Abstract

Solar tracking concentrators are optical systems that collect the solar energy flux either in a line or spot using reflective or refractive surfaces. The main problem with these surfaces is their manufacturing complexity, especially at large scales. In this paper, a line-to-spot solar tracking concentrator is proposed. Its configuration allows for a low-cost solar concentrator system. It consists of a parabolic trough collector (PTC) and a two-section PMMA Fresnel lens (FL), both mounted on a two-axis solar tracker. The function of the PTC is to reflect the incoming solar radiation toward a line. Then, the FL, which is placed near the focus, transforms this line into a spot by refraction. It was found that the system can achieve a concentration ratio of 100x and concentrate an average solar irradiance of 518.857W/m2 with an average transmittance of 0.855, taking into account the effect of the chromatic aberration.

© 2015 Optical Society of America

1. Introduction

The function of solar concentration is to deliver solar energy flux at high temperatures in a small well-defined area. This is done by interposing an optical body between the sun and the absorbing surface. The function of these bodies, typically parabolic mirrors or lenses, is to intercept the solar irradiance and concentrate it on a receiver. Depending on the amount of energy to collect, the concentration can be delivered with a line or spot focus.

The linear concentration is mainly done by parabolic trough collectors (PTC) in which the incoming solar radiation is concentrated into a line by tracking the solar movement around one axis. PTCs are able to concentrate the solar energy flux from 30 to 80x, reaching temperatures between 150°C and 400°C on the receiver [1,2]. They need to be mounted on a steel structure to maintain the geometry and to support the weight over high wind loads, which increases the cost of the entire unit. To reduce this structural cost, the PTC’s shape can be approximated by an array of mirrors placed at ground level, thereby reducing the structural demands, but increasing the tracking complexity, as every mirror requires an independent movement to reflect the beam radiation toward the line [3].

The major problem with linear concentrators is that it is difficult to achieve high concentrations. Therefore, the parabolic 2D profile from the PTC can be revolved around its optical axis, forming a 3D parabolic dish collector (PDC) that is able to concentrate the solar flux on a spot by tracking the sun in two axes. PDCs can concentrate the solar radiation from 1000 to 4000x, reaching temperatures between 750°C and 1400°C on the receiver [2]. Despite its performance, the 3D parabolic shape increases the system’s cost due to manufacturing complexity. Like the linear concentrators, its shape can be approximated by small flat mirrors, which reduces the reflective surface cost but increases the support structure complexity, as every mirror needs to be mounted in a different position with respect to the receiver.

A cheaper alternative to the reflective surfaces is to use a Fresnel lens collector (FL), which essentially is a chain of prisms that duplicates the slope of a section of a conventional planoconvex or aspheric lens, but without the material of its full body [5]. The main goal of the FL is to refract the sun’s rays and concentrate them in a line or spot focus, depending on whether it is an extruded or revolved profile. Unlike mirror concentrators, the bending of light on an FL follows Snell’s law, which occurs when the beam travels from a medium with a given refraction index to another with a different index. The main advantage of the FLs is that they are fabricated using a relatively inexpensive material, typically polymethylmethacrylate (PMMA). However, the manufacturing cost increases with the size, since large scale FLs must be manufactured in smaller sections and prism size must be small enough to concentrate the solar energy flux properly [7].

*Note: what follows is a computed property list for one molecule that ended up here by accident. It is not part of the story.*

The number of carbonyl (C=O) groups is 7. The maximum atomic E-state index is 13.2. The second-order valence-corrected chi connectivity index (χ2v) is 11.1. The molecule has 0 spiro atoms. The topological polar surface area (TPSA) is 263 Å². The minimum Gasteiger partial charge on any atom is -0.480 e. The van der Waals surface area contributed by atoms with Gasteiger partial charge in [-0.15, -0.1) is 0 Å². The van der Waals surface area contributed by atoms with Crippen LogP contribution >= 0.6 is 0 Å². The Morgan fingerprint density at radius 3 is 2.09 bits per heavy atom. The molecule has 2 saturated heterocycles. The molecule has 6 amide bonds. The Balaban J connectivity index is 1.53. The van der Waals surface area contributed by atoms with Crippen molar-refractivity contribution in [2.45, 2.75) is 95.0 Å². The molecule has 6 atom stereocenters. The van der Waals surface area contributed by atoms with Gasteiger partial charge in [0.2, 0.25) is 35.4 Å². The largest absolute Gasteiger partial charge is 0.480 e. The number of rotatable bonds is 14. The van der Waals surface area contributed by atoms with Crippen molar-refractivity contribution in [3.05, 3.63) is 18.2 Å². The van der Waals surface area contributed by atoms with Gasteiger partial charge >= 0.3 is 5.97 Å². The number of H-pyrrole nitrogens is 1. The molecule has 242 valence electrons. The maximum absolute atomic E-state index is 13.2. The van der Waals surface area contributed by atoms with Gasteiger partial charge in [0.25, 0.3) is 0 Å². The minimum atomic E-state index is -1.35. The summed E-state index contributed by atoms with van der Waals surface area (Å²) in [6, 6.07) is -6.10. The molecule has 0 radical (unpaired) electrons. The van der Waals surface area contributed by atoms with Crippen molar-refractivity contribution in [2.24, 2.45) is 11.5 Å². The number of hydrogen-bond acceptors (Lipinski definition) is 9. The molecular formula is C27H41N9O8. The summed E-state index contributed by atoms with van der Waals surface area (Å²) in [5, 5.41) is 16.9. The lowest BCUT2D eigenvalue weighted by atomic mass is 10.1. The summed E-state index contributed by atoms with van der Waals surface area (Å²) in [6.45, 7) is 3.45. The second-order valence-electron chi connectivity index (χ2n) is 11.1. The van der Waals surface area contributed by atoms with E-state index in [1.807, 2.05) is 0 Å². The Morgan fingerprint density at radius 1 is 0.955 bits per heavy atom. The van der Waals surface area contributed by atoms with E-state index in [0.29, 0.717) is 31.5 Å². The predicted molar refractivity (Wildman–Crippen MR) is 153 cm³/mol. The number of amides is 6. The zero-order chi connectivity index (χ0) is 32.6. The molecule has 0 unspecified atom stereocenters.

Innovative alternatives where a combination of refractive and reflective surfaces have been shown in the literature. Examples are exposed in [8, 9], where a two-stage collector transforms a linear concentration into several spots. The first stage is achieved by a one-axis PTC that concentrates the incoming solar radiation into a line. Then, the second stage occurs when an array of stationary nonimaging Compound Parabolic Concentrators (CPC) distributed along said line refracts it into several spots, one spot per CPC. Similar concepts are described in [10, 11], where, instead of being fixed, the CPCs have a secondary tracking axis. This tracking allows their inlet surfaces to be aligned to the direction of the linear concentration all year through, reducing the effect of the skew angle provoked by the position of the sun to the PTC. On one hand, the transformation of the line into a spot seems to be a novel approach to reduce the cost per m2 of the collecting surface. For this, a 2D reflective surface associated to a secondary refractive body replaces the 3D shape. On the other hand, a percentage of the concentrated line is lost due to the separation of the secondary bodies while considerable reflection losses occur due to multiple deviations of the solar beams inside them. Also, their weight can be considerable as they present a full-body shape instead of a FL configuration.

Taking into account the different kinds of solar concentrators previously described, in this paper, a novel line-to-spot solar tracking concentrator (LSTC) is proposed. It mainly consists of a PTC mirror and a two-section FL, both mounted on a two-axes solar tracker. The PTC concentrates 10x the solar irradiance in a line. Since the linear systems have a low energy flux concentration, a FL of two sections near the focus area transforms the line into a single spot, increasing the concentration ratio from 10 to 100x. Considering the incoming solar energy, the system is capable of concentrate an average solar irradiance of 518.857W/m2 with an average transmittance of 0.855. The LSTC’s configuration allows the 2D parabolic surface to emulate the function of the 3D surface by having a two-section FL. Because the 2D shape is easier to manufacture than the 3D, the unit cost is reduced. In addition, the two-section FL’s size is considerably reduced, as it remains close to the linear focus.